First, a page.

She performs regularly with the Metropolitan Opera, the San Francisco Opera, the Lyric Opera of Chicago, the Santa Fe Opera and the Houston Grand Opera. Covering performances earlier this year in Verdi’s “Falstaff” and Janacek’s “Jenufa,” reviewer D.L. Groover of the Houston Press called Racette “a consummate actor” and “one of opera’s greatest assets.”

She sang Cio-Cio-San in Houston last year, her first production of “Madama Butterfly” since her workshop days fresh out of North Texas State University.

“She brings this na?ve, terribly honorable girl to life just by the way she delicately closes her square paper parasol, or lightly dances a few geisha movements, or gently covers her mouth in embarrassment, or fiercely embraces her child in their last good-bye,” reviewer Groover wrote. “Racette, with effortless ease of tone and phrasing, with dramatic surety and star presence, is in a league of her own.”

But Racette gives just as much attention to characterization in the older European roles she performs, speaking in past interviews of the challenges of working with characters that seem two-dimensional or unbelievable to contemporary American audiences.

Puccini’s music, Racette told a Houston Chronicle interviewer, lends itself well to her voice, and she finds Cio-Cio-San an interesting and complex character. The role does present the challenge, she said, of acting like a demure geisha while singing like an Italian diva.

But she succeeded in doing just that in Houston, and in a way that should serve her well in Wilson’s austere mounting.

“Racette conquered the basic dilemma of the role: how to look Japanese, act 15 and sing like a hot-blooded Italian two or three times that age,” reviewer Charles Ward wrote in the Houston Chronicle. “Outwardly, the geisha was graceful and respectful; Racette’s stylized movement was effortless. Inwardly, she had a steely, single-minded commitment to idealized love.”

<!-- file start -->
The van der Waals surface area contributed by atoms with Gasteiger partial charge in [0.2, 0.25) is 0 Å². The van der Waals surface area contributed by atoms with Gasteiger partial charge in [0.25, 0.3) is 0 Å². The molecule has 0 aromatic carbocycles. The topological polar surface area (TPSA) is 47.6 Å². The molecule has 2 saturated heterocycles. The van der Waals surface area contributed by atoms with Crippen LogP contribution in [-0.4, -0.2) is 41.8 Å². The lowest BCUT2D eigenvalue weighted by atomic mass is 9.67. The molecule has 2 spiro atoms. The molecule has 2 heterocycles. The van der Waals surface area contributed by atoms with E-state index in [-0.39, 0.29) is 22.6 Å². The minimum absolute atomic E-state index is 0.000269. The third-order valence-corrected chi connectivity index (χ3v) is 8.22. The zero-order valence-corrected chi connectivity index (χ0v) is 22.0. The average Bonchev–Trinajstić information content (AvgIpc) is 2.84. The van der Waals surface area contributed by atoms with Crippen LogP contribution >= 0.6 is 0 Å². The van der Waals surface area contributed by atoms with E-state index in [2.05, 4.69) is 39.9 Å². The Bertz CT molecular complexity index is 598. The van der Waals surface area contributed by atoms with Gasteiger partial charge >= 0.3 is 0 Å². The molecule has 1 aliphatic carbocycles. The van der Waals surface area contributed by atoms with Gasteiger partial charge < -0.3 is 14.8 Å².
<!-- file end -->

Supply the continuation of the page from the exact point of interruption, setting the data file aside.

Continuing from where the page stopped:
The L.A. Opera’s production of “Madama Butterfly” opens Saturday, Jan. 21, at 7:30 p.m., at Dorothy Chandler Pavilion, with subsequent evening performances on Jan. 25 and Feb. 1, 4, and 8, and matinees on Jan. 29 and Feb. 12 and 19. Tickets to “Madama Butterfly” range from $30 to $205, and are on sale at the L.A. Opera Box Office, by phone at (213) 972-8001 or online at


Jewish Advocacy, Guerrilla Style

The set is a converted garage in Pico-Robertson. Eight Hollywood hopefuls dressed in T-shirts and cargo pants, holding shovels and frying pans, are waiting for the camera to start rolling.

A boom mike looms overhead and a klieg light shines in their faces, but for screenwriter Shlomo Heimler, these things matter less than the fact that for him this shoot, which advertises volunteering in Israel, is one with soul.

“This is the most meaningful work I have ever done,” the 38-year-old former advertising art director said. “When you go to work, there are typically no emotions involved, but this is all heart and soul, for everyone.”

Heimler, who is from Chicago, is one of 15 fellows of Jewish Impact Films Fellowship (JIFF), a local organization that is training budding filmmakers from all over America and Israel to make short films that will serve the Jewish community and Israel. The fellows were chosen from 100 applicants for their commitment to — and idealism for — Jewish causes. They came to Los Angeles to spend three weeks in a Jewish film boot camp that gave them a crash course in the basics of filmmaking as well as lectures in Israel advocacy and Jewish philosophy. They were also assigned to write, direct and produce three or four short films on Israel and Judaism.